There is a possibility that in recent weeks, a few particularly bold Southern Metropolis Daily editorials, for instance, or hot China Business News scoops, have not gotten quite the Web play that they naturally should.
If so, there is a reason for that. At the outset of the National People’s Congress session last month, a top-level editor with major news portal tells us, the portal was warned not to post flammable headlines from those two papers – Southern Metropolis Daily ÔºàÂçóÊñπÈÉΩÂ∏ÇÊä•Ôºâ and China Business News ( Á¨¨‰∏ÄË¥¢ÁªèÊó•Êä•). The phrasing of the order and the identity of the organ responsible for it were not completely clear. But the basic intention was. This was a targeted strike.
“These two papers have been getting on top of stories rather fast,” says the editor. “So they want to try to limit them from circulating over the Internet.” Short of bottling up a given scandal, propaganda departments at minimum could buy a bit of time to control the fallout.
Good luck to them. It’s hard to say whether the order has had much of an impact, asserts the source. “Maybe we were more careful to start. But something like that is very hard to enforce.” Even if it were the case that mainland portals are not linking to stories from the two papers as often, other reporters around the country are still reading and following up on their articles.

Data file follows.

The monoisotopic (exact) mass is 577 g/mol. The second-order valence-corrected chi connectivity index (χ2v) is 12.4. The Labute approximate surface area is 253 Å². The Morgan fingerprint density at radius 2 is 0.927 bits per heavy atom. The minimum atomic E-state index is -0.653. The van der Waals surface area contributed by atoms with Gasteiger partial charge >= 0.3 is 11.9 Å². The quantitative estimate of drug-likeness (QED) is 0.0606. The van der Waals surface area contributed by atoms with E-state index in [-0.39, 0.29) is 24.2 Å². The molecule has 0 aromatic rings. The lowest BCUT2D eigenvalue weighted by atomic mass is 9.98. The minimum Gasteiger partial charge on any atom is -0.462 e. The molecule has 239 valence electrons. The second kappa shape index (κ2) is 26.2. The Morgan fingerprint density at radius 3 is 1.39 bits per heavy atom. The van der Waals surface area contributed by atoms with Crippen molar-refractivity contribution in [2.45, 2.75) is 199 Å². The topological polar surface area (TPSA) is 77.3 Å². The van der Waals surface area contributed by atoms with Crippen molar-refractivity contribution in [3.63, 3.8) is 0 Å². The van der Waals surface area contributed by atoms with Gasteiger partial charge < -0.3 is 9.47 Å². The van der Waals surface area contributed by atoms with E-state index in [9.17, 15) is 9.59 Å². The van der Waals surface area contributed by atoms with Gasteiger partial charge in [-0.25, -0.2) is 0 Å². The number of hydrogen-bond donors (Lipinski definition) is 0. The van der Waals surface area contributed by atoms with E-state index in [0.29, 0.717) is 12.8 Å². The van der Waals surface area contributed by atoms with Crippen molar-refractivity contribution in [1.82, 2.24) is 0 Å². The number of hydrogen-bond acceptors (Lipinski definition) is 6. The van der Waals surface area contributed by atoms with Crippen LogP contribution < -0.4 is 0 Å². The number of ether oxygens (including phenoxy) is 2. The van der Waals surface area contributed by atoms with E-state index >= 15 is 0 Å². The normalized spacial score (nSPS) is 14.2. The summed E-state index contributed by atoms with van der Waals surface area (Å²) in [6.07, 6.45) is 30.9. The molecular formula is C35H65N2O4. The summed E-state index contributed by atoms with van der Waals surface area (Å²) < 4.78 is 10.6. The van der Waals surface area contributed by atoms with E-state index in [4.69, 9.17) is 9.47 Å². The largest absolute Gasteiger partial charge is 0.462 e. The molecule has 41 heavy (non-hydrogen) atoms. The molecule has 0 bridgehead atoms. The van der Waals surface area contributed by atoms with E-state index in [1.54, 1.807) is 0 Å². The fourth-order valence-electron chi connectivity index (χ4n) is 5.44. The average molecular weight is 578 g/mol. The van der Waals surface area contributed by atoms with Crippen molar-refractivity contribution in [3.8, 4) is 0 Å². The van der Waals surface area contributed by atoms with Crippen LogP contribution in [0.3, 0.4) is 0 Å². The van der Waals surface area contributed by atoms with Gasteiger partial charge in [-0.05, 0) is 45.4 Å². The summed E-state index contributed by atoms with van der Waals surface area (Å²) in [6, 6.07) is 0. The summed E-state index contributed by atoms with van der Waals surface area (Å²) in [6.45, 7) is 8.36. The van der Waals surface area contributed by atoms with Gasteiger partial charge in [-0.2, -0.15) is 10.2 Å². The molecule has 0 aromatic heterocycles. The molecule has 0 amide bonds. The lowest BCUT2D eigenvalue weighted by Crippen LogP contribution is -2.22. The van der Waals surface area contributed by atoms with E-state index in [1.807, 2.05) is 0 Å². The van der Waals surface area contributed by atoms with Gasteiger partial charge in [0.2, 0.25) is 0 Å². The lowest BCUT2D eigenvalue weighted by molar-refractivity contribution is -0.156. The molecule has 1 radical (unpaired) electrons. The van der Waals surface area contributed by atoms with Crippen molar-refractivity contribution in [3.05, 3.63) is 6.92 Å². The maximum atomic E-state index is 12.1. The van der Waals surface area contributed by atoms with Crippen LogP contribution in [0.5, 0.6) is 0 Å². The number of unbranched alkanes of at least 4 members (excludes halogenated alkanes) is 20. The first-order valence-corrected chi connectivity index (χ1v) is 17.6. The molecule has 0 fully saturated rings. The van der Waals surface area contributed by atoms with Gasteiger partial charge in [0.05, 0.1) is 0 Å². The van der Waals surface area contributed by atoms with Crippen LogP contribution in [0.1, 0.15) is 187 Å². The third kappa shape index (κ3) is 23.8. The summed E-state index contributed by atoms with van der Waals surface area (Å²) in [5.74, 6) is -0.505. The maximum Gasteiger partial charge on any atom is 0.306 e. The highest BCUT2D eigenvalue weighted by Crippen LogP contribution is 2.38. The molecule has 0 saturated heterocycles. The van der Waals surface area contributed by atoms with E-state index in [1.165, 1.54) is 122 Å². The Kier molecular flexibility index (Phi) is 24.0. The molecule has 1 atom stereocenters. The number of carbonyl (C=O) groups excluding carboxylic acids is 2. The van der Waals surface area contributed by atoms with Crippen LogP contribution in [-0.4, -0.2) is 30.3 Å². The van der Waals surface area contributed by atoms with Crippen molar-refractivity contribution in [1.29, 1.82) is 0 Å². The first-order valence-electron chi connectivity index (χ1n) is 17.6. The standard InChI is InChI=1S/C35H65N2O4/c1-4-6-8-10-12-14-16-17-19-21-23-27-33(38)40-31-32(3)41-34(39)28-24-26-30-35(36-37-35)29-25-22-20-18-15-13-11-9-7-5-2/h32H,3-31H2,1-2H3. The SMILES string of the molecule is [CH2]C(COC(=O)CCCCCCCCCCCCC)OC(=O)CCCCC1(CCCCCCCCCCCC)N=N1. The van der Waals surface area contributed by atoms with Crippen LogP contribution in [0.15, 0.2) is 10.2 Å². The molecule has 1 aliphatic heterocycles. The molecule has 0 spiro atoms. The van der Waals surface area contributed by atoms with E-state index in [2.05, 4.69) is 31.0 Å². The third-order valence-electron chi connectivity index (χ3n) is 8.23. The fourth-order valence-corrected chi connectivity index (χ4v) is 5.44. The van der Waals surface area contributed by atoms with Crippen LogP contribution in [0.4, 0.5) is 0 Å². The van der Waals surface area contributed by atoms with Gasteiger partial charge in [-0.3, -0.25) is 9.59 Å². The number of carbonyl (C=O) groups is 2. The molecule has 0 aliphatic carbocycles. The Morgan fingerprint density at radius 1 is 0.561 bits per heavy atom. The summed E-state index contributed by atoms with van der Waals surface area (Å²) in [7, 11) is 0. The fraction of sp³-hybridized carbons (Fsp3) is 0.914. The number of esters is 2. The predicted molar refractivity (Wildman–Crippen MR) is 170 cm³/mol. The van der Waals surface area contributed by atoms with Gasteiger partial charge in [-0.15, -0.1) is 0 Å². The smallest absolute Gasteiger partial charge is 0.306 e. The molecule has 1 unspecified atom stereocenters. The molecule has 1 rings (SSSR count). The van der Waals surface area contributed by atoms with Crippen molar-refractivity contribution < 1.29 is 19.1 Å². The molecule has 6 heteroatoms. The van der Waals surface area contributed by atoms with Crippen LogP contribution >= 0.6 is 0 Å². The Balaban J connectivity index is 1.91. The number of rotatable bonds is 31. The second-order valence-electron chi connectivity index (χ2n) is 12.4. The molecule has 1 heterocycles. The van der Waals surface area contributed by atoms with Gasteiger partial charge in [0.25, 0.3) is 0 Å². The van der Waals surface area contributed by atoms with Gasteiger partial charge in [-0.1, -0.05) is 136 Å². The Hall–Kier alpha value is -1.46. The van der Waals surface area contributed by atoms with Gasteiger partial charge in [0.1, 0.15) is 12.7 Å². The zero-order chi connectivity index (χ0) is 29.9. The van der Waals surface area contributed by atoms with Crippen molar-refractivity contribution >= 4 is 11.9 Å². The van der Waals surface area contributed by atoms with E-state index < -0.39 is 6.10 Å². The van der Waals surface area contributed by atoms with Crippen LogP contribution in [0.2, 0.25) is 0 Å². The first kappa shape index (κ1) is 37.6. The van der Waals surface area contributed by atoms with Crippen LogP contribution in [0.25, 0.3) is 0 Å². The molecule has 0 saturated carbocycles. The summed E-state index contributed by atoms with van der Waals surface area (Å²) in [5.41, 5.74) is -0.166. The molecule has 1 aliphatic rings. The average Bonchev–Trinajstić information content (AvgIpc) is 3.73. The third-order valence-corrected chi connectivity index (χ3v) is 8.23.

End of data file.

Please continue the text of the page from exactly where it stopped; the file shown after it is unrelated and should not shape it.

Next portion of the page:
This editor did point to one example where the alleged order might have had a demonstrable impact. Earlier in April, the China Business Post broke the news of the corruption probe facing the party secretary of Beijing’s Haidian district, Zhou Liangluo, part of slow yet mushrooming dragnet over the past sins of the city’s highest officials. However, the CBN exclusive about the bust did not travel very far. Instead it was a pick-up of that story, in Singapore’s Lianhe Zaobao, that popularized it online.
The Zhou story is a difficult test case, of course, since it’s touchy to begin with. Still, a Google or Baidu search for the original China Business News dispatch reveals that most portals, including Sohu and Eachnet, never even picked it up. Sina, on the other hand, did. But the Sina link is now broken, which indicates the piece was expunged at some point from the site. It still can be found on many blogs and bulletin boards, individual newspaper sites and in Baidu’s cache
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